San Francisco Fed President Mary Daly said she expects the central bank to boost interest rates above 5% in order to get inflation down.
“I think something above 5 is absolutely, in my judgement, going to be likely,” Daly said during a streamed interview with the Wall Street Journal.
Daly said the central bank has moved into a trickier “second” phase of its tightening cycle.
The first phase was raising rates quickly so that they were no longer boosting growth, she said. Last year, the Fed raised its benchmark rate by over 425 basis points.
The new phase that the central bank is embarking on is to raise the benchmark interest rate “just enough” and then hold at that level “for some period of time” to slow the economy enough to bring inflation down.
It is going to be challenging to find that rate, she said. But the Fed had to keep at it “until the job is well and truly done,” she said.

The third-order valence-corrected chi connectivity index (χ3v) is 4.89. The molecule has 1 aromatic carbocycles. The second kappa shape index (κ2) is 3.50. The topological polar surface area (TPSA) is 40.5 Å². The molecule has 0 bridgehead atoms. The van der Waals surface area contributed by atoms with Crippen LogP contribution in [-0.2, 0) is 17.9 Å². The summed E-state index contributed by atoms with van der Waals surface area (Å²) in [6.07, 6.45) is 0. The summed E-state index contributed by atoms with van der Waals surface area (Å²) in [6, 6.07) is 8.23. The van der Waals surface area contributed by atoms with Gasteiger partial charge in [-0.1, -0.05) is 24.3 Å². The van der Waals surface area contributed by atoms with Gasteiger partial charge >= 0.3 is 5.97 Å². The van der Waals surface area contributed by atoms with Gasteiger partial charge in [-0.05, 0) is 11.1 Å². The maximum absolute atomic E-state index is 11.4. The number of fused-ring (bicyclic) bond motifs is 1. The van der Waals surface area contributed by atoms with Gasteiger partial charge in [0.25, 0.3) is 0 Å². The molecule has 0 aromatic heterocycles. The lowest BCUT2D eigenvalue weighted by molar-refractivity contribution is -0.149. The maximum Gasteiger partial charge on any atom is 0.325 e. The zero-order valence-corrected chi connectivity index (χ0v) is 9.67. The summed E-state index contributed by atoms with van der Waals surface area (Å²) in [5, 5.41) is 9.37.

The Fed is already seeing the economy and the labor market slow and expects that slowdown to continue, she added.
While inflation has come down over the past few months, Daly said she raised her forecast for inflation in 2023 because price gains in the service sector have been sticky, even after housing price gains were subtracted from the calculations.
In December, the Fed raised its benchmark rate by 50 basis points to a range of 4.25%-4.5%.
Daly wouldn’t be pinned down on whether she will support another 50-basis-point hike at the next Fed meeting on Jan. 31-Feb. 1 or a slowing down to a 25-basis-point move.
She said both options will be on the table and officials would look closely at the economic data to be released over the remaining 20 days until the meeting.
A gradual pace gives the Fed the ability to respond to incoming data, but Daly said she didn’t want to “wall off” a larger increase.
Daly said she expects inflation to cool to the “low 3s” by the end of the year but not get down to the Fed’s 2% target until early in 2025.
“We’re determined, dedicated, united, resolute…to bringing inflation down to our price stability target,” she said.
Other Fed officials have been hawkish in their remarks.
Atlanta Fed President Raphael Bostic, Kansas City Fed President Esther George and St. Louis Fed President James Bullard have all supported getting rates above 5%.
lost some of their earlier gains while Daly was talking. The yield on the 10-year Treasury note
also recovered a bit after falling earlier in the trading session.